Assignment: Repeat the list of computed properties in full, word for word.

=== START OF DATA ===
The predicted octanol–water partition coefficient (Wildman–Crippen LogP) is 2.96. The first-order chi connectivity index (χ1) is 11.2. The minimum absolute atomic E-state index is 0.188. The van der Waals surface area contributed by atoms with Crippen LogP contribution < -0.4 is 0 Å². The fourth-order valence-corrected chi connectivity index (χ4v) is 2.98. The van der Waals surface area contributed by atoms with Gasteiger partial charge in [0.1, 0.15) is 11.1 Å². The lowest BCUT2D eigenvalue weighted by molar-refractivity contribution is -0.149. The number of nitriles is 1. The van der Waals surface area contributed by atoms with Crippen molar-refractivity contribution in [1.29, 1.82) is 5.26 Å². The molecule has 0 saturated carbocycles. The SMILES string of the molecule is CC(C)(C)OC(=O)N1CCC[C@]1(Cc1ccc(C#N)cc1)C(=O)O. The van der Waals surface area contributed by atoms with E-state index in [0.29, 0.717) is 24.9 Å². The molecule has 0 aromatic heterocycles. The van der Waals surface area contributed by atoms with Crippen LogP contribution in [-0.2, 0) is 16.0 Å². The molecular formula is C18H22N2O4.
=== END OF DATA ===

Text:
The predicted octanol–water partition coefficient (Wildman–Crippen LogP) is 2.96. The first-order chi connectivity index (χ1) is 11.2. The minimum absolute atomic E-state index is 0.188. The van der Waals surface area contributed by atoms with Crippen LogP contribution < -0.4 is 0 Å². The fourth-order valence-corrected chi connectivity index (χ4v) is 2.98. The van der Waals surface area contributed by atoms with Gasteiger partial charge in [0.1, 0.15) is 11.1 Å². The lowest BCUT2D eigenvalue weighted by molar-refractivity contribution is -0.149. The number of nitriles is 1. The van der Waals surface area contributed by atoms with Crippen molar-refractivity contribution in [1.29, 1.82) is 5.26 Å². The molecule has 0 saturated carbocycles. The SMILES string of the molecule is CC(C)(C)OC(=O)N1CCC[C@]1(Cc1ccc(C#N)cc1)C(=O)O. The van der Waals surface area contributed by atoms with E-state index in [0.29, 0.717) is 24.9 Å². The molecule has 0 aromatic heterocycles. The van der Waals surface area contributed by atoms with Crippen LogP contribution in [-0.2, 0) is 16.0 Å². The molecular formula is C18H22N2O4.